09 Sep

We are fortunate to live just over an hour from Brimfield Flea Market, the oldest and one of the largest outdoor antique and flea markets in the country. Brimfield happens only three times a year—May, July, and September for less than a week at a time, but for the downsizer it’s an eye-opening experience as well as a learning opportunity. 

I decided to go to July’s Brimfield, the slowest of the three time periods, because I had arranged to sell my collection of New Yorker covers to a dealer who came up from the South to show there. “Luke” and I had had a couple of previous lengthy phone conversations about his collecting interests. 

When I saw his “booth”, a huge area under one of three more permanent structures in this particular “show field,” I was blown away by the variety, not just a whole section with New Yorker covers, but others with maps and prints and tables with military and patriotic related paraphernalia, globes, and assorted other items I couldn’t quite categorize. Prices were clearly marked. 

After completing my transaction with Luke, I explored only the show field where Luke was located. Brimfield Flea Market is spread out over many acres, with 16 different show fields. It would be impossible to visit all these in one or even two days. My goal was to see what kinds of things people sell and how much they charged. 

In Luke’s structure, I talked to a woman who sold unusual framed art. She had some beautiful decorative pieces designed by high school students in the 1920s as well as other paintings. I wondered to myself whether there might be a market for my mother’s art from the same period. I didn’t pursue the topic with this dealer because she seemed a little too eager to hold me in conversation on topics that strayed far from collecting and selling. One of the downsides of this kind of venue is that during a slow period a dealer may be only too happy to have a captive audience. 

I thanked her and moved on to a woman selling vintage jewelry. My own collection of vintage jewelry, primarily my mother’s, had not done well under consignment, so I needed to find a new site for it, preferably with someone who specializes in this kind of thing. There were many jewelry dealers at Brimfield, but this person’s wares seemed closer to what I owned. I ascertained her interest in looking at my collection at some later date and took her card.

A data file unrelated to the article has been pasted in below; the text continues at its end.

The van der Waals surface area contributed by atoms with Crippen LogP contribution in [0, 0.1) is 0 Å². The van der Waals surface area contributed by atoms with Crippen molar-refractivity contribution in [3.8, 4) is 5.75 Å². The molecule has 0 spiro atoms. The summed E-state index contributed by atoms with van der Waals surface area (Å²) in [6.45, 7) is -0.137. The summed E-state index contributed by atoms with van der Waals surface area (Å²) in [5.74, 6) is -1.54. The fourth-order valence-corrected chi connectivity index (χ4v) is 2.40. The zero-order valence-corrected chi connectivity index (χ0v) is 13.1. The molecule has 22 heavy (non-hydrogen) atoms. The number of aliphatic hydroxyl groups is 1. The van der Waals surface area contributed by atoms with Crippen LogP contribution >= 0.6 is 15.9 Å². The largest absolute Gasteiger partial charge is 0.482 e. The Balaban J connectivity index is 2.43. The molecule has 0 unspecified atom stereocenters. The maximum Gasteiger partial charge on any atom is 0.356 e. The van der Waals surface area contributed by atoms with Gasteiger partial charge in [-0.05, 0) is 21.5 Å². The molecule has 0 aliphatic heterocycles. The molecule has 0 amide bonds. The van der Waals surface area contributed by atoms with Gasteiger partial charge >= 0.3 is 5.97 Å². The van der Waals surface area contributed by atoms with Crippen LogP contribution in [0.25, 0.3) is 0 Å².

Not all booths had a singular focus, nor even a curated approach.  Some appeared to spew forth the random contents of an attic—furniture, housewares, toys, linens. Some were decidedly upscale, displaying fine antiques; and others were more down market. I came across one particularly frightening collection of old dolls, tossed like unwanted bodies in large bins. My three Madame Alexander dolls would have been appalled at such company. Is this what people want, or does this dealer have a warped sense of humor? I could see that dealers here were as varied as their goods; some are serious business-minded people, and others just hope that their junk will bring in a penny or two. Like real estate, maybe everything sells at the right price. Indeed, some buyers pulled around large carts filled with their finds of the day. 

My greatest learning moment came with a dealer of old postcards. At home, I had a box of postcards—both used and new, and I was curious what they might be worth, if anything. I noted that many of these 3”x 5” paper items were going for $5 each. The dealer said he would give me a quick lesson in postcard sales: some holiday-themed, especially Halloween and Christmas; scenes of particular places, but not closeups of buildings, no reproductions of art; can be new or written on. For cards with good selling potential, I might get a dollar each from a dealer. I concluded I didn’t have enough postcards to make it worth my while, and many of mine didn’t fit the prescribed standards. I will repurpose them or give them away. 

I visited another both selling old books and saw a binder containing old Beatles’ memorabilia that matched some I had, various images of the Beatles on small cards, selling for $3 each. I picked up a flier about an upcoming antiquarian book fair. After tromping around in the heat for a few hours and eating a surprisingly good lunch (the choices at Brimfield are impressive), I called it a day. I’d sold a chunk of ephemera, pocketed some good cash, made a couple of contacts, and learned some useful information, all for a half a tank of gas, a $10 parking fee, and a small road toll. 

My takeaways for visiting flea markets as a downsizer: 

  • Flea markets abound. A Google search will get your started.
  • For a large flea market, especially one at a distance, make at least one good connection ahead of time if possible.
  • Plan ahead if you want by researching dealer websites but count on some serendipity as well. Not all dealers have websites. My New Yorker cover guy doesn’t have one, for example.
  • Take some small collections of items you could sell to a dealer, just in case, but keep expectations for selling low. You are here to learn!
  • Browse and observe. How does your stuff match up to what’s out there? How are comparable things priced? (Remember, when you sell to a dealer, you can expect only a fraction of the selling price.)
  • Talk to dealers in slow moments to get the real lowdown. What sells, what doesn’t? What do they see too many of? Tell them what you have and ascertain interest. Collect cards. Ask for other contacts. (Do your research and follow up the good ones.)
  • Tune out the fantasies about getting your own booth and selling your stuff. This is time-consuming hard work. Do you really want to manage a business, with all its headaches?
  • Have fun.
  • Above all, resist any urges to buy anything other than a meal or a trinket! Remember, you are downsizing.
* The email will not be published on the website.